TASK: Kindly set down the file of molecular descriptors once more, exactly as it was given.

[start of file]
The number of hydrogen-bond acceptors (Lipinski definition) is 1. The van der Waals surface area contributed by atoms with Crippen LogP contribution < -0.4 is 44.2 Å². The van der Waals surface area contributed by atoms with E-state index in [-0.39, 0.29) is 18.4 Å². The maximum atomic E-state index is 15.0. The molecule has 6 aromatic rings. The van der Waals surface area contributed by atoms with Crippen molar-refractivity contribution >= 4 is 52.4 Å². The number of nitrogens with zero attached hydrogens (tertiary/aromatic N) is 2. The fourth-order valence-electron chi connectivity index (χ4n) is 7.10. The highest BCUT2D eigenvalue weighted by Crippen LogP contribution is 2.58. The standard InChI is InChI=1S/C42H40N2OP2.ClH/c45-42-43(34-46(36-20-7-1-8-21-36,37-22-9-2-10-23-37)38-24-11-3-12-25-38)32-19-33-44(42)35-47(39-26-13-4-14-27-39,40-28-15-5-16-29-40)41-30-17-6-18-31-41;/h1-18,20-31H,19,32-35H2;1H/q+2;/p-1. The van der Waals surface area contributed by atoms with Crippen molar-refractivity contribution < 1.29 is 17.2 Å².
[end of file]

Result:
The number of hydrogen-bond acceptors (Lipinski definition) is 1. The van der Waals surface area contributed by atoms with Crippen LogP contribution < -0.4 is 44.2 Å². The van der Waals surface area contributed by atoms with E-state index in [-0.39, 0.29) is 18.4 Å². The maximum atomic E-state index is 15.0. The molecule has 6 aromatic rings. The van der Waals surface area contributed by atoms with Crippen molar-refractivity contribution >= 4 is 52.4 Å². The number of nitrogens with zero attached hydrogens (tertiary/aromatic N) is 2. The fourth-order valence-electron chi connectivity index (χ4n) is 7.10. The highest BCUT2D eigenvalue weighted by Crippen LogP contribution is 2.58. The standard InChI is InChI=1S/C42H40N2OP2.ClH/c45-42-43(34-46(36-20-7-1-8-21-36,37-22-9-2-10-23-37)38-24-11-3-12-25-38)32-19-33-44(42)35-47(39-26-13-4-14-27-39,40-28-15-5-16-29-40)41-30-17-6-18-31-41;/h1-18,20-31H,19,32-35H2;1H/q+2;/p-1. The van der Waals surface area contributed by atoms with Crippen molar-refractivity contribution < 1.29 is 17.2 Å².